Tags:Starting in a special budget session this afternoon, Asheville City Council will contemplate a possible overhaul of the way the city deals with arts and festivals.
The issue has built momentum recently, with the Public Art and Cultural commission proposing a Creative Economies Director operating under the Office of Economic Development. The director would replace the departed Diane Ruggiero as a point person for the city's interactions with the arts community, as well as working on "enhancing artistic growth in the community using tools like grant opportunities." The city froze Ruggiero's position after her departure, and the fate of the Cultural Arts Division — which also handles the city's festivals — remains uncertain.
At Council's retreat yesterday, March 11, staff laid out the city's financial situation, a structural imbalance between revenues and expenditures that, according to Financial and Management Services Director Lauren Bradley, requires an overhaul of the way the city deals with festivals and the arts. Staff (and Council members) notably pointed out Bele Chere's cost ($450,000 a year, if you were wondering) and emphasized looking for partnerships that could fulfill the city's goals, perhaps with a Creative Economies Director overseeing grant funds and acting as a liaison instead of a more traditional arts administration staff.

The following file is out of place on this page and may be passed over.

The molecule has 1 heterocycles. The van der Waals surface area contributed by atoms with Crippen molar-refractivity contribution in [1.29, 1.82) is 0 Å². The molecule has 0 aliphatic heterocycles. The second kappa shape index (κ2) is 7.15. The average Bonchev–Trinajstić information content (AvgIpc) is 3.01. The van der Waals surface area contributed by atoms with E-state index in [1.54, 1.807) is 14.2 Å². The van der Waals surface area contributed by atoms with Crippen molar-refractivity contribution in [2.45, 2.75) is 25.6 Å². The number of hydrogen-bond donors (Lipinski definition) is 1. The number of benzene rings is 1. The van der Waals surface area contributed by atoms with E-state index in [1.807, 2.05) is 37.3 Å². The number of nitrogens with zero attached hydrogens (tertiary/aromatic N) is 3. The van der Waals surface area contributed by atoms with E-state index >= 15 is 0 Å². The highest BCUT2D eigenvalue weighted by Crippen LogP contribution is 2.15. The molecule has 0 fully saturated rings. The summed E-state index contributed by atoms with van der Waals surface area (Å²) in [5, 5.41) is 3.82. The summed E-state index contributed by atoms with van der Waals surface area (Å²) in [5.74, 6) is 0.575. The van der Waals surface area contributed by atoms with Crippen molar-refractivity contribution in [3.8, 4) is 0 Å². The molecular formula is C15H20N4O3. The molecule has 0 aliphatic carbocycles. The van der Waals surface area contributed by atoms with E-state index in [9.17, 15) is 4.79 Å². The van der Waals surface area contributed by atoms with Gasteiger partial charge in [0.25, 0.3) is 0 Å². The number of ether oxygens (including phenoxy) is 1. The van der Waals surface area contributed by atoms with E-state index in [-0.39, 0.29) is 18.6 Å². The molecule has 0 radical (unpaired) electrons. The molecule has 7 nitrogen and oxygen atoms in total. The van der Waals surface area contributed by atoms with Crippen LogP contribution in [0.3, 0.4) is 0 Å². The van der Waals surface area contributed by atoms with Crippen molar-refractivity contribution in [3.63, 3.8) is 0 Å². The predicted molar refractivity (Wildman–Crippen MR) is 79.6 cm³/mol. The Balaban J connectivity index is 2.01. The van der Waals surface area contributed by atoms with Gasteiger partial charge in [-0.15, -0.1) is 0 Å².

At today's budget session, beginning at 2 p.m., staff will present some of its proposals on the matter. The commission, which also has a presentation during the formal meeting, has urged members of the community to show up and speak in favor of the proposal for the new director's job.
At the formal meeting, beginning at 5 p.m., Council will appoint members to the school board, review bylaws for the Downtown Improvement District (the current incarnation of the BID), and consider relaxing the city's rules on massages and bodywork.